Once I started to find the joy in owning one cat, I could hardly wait to have another. My roommate Cassandra was extremely skeptical, as the thought of two Smirnoffs running around seemed like stress overload. She had a point.
I started volunteering at the Animal Rescue League of Boston in October 2011, but I worked only with the dogs—it was the only training session I had been able to attend due to my graduate course schedule. But I’d still wander around the cat adoption area every now and then and take a cat out to play with in the visiting runs (even though I technically wasn’t supposed to).
One day I brought a friend to the shelter to show him around and I was looking for a cat that we could both sit with for a while. I noticed Halibut in a bottom cage, sitting quietly and staring out with bright orange eyes. In the run he was calm and friendly, allowing us to pet him and playing a bit with a toy. I read his story of how he had lived with another cat and was playful and talkative. Then we left, and I didn’t think about him. And then I did think about him.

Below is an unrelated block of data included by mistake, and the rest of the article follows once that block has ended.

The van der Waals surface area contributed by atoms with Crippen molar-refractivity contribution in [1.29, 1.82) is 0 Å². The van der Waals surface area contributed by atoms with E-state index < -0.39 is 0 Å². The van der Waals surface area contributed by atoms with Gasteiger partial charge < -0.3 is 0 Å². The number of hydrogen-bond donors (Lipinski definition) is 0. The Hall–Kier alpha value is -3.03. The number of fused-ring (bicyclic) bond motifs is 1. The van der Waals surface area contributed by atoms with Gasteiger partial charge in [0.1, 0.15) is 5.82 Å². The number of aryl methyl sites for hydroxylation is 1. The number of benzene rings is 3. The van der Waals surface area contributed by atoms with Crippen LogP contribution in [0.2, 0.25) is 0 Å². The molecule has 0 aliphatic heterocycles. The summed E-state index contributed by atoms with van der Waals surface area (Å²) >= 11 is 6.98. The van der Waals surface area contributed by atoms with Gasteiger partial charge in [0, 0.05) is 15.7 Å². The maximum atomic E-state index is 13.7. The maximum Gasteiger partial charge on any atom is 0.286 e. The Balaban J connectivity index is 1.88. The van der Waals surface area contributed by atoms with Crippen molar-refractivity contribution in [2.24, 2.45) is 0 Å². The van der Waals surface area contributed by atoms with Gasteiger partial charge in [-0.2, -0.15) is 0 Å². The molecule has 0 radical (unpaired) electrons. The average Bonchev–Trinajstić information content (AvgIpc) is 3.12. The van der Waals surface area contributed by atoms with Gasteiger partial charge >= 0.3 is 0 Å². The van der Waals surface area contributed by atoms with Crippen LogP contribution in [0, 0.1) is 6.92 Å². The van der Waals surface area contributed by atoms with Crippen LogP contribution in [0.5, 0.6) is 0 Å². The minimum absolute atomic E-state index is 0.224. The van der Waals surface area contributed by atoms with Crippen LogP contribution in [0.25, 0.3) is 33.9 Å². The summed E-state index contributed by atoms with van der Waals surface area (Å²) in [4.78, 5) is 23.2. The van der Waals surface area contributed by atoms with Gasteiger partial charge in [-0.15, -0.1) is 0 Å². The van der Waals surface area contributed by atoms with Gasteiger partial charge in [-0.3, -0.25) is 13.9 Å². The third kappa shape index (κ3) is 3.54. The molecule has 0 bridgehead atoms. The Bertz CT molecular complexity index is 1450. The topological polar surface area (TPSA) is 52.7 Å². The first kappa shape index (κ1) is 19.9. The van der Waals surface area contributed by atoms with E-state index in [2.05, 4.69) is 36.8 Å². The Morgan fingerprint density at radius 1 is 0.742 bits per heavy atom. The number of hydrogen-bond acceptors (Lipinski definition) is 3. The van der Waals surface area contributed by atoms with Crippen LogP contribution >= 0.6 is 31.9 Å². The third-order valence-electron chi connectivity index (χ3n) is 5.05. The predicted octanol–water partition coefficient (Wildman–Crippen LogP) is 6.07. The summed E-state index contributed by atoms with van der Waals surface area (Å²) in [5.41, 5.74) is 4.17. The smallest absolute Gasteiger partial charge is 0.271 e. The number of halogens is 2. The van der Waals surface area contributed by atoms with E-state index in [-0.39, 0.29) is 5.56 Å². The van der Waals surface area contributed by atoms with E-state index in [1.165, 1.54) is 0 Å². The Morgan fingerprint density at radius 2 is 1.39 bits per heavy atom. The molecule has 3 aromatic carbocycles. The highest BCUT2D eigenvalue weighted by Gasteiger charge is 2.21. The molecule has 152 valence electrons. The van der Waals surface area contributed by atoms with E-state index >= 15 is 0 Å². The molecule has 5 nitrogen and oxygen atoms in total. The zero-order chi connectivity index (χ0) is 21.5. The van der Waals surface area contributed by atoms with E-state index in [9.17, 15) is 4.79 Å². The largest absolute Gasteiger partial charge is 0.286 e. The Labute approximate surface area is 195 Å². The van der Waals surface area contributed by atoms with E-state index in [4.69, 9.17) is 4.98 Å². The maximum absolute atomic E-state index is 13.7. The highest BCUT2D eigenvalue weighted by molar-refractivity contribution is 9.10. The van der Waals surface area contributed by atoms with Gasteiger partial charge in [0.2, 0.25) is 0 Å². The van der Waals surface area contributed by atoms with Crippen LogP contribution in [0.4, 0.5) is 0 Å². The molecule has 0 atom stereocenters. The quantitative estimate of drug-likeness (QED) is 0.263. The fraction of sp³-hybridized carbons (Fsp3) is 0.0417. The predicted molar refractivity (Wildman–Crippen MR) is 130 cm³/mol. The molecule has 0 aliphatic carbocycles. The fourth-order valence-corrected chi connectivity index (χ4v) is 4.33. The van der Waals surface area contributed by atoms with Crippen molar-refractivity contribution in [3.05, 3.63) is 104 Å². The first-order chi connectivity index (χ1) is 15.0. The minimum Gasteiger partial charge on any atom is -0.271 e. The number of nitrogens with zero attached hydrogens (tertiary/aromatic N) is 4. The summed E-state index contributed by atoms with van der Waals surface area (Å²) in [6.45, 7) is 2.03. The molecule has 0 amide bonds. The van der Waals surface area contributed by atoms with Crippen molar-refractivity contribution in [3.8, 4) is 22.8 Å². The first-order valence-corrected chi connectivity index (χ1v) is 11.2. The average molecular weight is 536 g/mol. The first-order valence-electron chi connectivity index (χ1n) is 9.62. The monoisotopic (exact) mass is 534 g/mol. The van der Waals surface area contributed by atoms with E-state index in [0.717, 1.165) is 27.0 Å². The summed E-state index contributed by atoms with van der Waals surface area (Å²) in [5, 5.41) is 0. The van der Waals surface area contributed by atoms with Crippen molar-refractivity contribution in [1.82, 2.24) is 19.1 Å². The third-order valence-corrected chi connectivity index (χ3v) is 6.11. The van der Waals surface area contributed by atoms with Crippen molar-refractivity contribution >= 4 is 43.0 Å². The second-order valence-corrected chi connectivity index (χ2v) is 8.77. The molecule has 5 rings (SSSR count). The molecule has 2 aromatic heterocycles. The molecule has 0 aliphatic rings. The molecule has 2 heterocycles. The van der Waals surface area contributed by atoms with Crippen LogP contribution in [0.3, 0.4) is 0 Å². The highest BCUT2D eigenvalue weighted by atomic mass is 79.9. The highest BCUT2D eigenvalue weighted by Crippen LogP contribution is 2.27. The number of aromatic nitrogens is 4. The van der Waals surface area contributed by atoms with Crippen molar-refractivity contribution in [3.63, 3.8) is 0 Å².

Occasionally at the shelter, I’d stop by his cage to say hi. All through November he was still there, no one having adopted him. I noticed his skin had a couple small scabs on it—one on his chest and one on his head—but the staff assured me it was just stress-related. He went to an adoption event in early December and came back unadopted. I tried mentioning to Cassandra that I was thinking about a second cat, but she would quickly brush it off, saying something like “Smirnoff is bad enough” but also, “I’m not going to say no” (while clearly saying “no;” but if she wasn’t going to be upfront about it, then I was going to ignore her implications). Regardless, I was going home for two weeks for Christmas vacation and there was no way I could adopt a second cat before then; Smirnoff was coming home with me and my parents were barely on board for one cat, let alone two. So I made the decision to wait and see: if Halibut was still at the shelter after Christmas vacation, it would be a sign that it was meant to be. But then I couldn’t wait. Continue reading “The Story of Bacardi”